In the case of a book, the structure usually consists of information on the author (consisting itself of the first name and the last name, an optional middle initial and a short curriculum), of chapters (consisting themselves of sections, subsections, paragraphs, chapter headings etc.), a title of the book, an ISBN number and so on. Several aspects of this information are data centric, i.e. consist of (unordered) attributes belonging to entities or related entities (e.g. a book has an attribute "author" and an author has an attribute "last name"), others are document centric, i.e. contain elements in a specific order (e.g. first section one, then section two).

The language most commonly used today for encoding the content of a document together with structural information is XML2 (see Figure 1 for an example). The X in XML stands for extensible and points out that XML can encode structure and content for a wide range of structures and is not restricted to specific application domains (such as books, for example). In this sense, XML is more a family of document specification languages than a specific language. For the specification of the structure of a document alone, so called DTDs were used, specifications written in a language employing a different kind of syntax than XML. Today, there are several XML-based languages for the description of the structure of a document, and XML parsing technology can be used for them: Some of these languages provide additional semantic concepts to XML, such as data types, inheritance structures and restrictions for the values of certain elements. XML itself does not provide facilities for transforming documents into its final representation.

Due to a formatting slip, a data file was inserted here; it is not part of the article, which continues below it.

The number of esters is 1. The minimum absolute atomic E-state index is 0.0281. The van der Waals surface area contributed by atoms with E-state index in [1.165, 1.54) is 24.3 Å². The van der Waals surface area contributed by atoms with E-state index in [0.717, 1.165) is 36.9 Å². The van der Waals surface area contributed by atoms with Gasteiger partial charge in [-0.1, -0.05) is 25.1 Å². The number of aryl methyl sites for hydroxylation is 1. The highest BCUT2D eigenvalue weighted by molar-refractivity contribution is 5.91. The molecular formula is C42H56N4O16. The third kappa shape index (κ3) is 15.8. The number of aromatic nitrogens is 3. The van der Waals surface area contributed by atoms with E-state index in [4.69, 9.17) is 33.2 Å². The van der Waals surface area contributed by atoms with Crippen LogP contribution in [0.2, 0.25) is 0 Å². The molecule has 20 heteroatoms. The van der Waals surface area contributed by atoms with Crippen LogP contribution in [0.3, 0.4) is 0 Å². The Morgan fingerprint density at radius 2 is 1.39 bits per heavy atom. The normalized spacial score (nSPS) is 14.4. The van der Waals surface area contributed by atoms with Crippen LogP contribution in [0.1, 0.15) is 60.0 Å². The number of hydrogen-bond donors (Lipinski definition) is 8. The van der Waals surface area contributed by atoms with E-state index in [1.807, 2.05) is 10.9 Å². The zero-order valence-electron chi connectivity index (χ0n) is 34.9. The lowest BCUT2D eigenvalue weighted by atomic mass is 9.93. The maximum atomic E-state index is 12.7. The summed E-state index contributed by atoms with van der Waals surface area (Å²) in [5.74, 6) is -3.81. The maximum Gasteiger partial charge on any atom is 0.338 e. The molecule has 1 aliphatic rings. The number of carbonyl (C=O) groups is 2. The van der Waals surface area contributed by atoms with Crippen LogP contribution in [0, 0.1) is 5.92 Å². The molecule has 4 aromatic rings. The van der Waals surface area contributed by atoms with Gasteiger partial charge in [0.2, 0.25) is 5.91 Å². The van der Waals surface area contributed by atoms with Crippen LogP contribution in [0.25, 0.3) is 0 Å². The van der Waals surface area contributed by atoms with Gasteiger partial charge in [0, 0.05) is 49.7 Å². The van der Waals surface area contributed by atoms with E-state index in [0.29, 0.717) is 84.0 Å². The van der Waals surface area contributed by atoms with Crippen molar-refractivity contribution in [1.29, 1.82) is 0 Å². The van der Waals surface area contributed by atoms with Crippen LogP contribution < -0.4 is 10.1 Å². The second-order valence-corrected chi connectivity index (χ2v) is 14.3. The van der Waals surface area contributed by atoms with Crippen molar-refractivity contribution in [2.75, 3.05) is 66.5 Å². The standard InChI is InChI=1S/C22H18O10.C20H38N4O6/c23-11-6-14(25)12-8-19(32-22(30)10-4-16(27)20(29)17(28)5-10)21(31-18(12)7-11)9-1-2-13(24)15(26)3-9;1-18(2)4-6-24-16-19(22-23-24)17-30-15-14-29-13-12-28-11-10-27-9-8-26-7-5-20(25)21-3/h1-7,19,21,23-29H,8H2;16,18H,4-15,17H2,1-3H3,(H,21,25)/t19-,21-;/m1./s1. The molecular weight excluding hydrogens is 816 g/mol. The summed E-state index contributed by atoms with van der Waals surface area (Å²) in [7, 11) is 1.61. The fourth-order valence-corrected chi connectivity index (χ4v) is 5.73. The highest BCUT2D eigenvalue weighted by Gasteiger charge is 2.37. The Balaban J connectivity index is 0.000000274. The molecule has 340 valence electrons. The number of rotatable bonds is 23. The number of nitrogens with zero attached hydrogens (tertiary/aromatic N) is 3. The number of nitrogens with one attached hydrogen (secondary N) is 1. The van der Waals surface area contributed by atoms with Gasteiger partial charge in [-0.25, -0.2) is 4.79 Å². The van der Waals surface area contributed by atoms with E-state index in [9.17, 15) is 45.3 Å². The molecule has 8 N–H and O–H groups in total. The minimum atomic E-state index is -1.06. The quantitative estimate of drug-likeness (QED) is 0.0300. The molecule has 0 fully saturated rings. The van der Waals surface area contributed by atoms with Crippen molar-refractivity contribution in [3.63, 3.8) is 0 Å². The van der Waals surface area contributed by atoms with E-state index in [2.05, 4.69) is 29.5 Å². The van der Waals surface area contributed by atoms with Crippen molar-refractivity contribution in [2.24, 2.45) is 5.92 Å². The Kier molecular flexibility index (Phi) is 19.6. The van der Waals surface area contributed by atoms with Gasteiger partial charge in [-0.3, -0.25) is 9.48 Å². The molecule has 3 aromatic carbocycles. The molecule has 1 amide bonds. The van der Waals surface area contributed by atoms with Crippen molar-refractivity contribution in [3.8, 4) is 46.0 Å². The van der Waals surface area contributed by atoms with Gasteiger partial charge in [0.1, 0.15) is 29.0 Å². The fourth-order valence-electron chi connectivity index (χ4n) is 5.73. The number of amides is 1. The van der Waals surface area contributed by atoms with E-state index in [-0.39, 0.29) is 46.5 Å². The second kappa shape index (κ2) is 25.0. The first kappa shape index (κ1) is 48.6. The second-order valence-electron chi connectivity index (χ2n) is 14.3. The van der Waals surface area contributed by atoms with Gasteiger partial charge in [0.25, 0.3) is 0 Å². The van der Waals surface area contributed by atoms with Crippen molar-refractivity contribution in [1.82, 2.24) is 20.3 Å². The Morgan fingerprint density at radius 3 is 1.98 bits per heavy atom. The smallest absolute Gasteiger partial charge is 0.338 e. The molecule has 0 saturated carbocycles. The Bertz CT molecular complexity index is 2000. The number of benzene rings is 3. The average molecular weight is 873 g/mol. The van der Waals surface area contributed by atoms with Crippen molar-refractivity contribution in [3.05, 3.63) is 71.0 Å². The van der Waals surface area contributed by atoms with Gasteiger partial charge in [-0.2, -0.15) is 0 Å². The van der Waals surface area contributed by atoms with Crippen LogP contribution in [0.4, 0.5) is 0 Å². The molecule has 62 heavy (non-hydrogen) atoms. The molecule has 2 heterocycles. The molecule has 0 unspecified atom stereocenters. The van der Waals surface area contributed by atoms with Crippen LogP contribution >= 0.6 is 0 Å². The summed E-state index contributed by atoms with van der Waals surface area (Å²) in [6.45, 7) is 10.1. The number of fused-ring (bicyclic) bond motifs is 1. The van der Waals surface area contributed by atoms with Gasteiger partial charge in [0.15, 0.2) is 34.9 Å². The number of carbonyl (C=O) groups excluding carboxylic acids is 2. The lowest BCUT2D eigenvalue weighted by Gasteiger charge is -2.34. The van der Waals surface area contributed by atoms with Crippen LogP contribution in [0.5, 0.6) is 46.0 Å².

<?xml version=’1.0’ encoding=’us-ascii’ ?>
   <TITLE> Java XML Programming</TITLE>
   . . .
   <CHAPTER TITLE="Three-Tier Web Applications">
     This chapter and the next serve as a preparation for the rest of the 
     book. We will need two things:
   <ITEM>a familiarity with Java</ITEM>
   <ITEM>a familiarity with JDBC<7ITEM>
   . . . and so on . . .

Figure 1: A basic XML example.


3. Advanced Techniques

In order to qualify for the requirements of content management, many add-ons to XML are required. Whereas XML provides a rich structure for a specific content it lacks concepts for its representation: It is not clear, how the first name of an author, encoded as a <FIRSTNAME> subelement of an <AUTHOR> element of a <BOOK> shall be represented, when said book is printed, distributed as electronic book on CD or in the Web or read by a voice processor. To keep the learning curve flat and the costs for parsers low, extensions of the XML concept should themselves be presented in XML-like languages where the individual tags have a specific semantics.

This concept of assigning a specific meaning to the tags of an XML-type language could also be employed to solve the representation problem. In fact, this path had been followed partially in HTML. Here, some tags used for structuring such as <H2> or <LI> have a strong connotation on their preferred (although browser- or stylesheet-dependent) graphical representation, other tags such as <STRONG> or <A HREF=’ some URL ‘> have a well defined global semantics. This approach, however, compromises the fundamental idea of markup; more especially, it does not allow the restructuring of a document throughout a transformation process.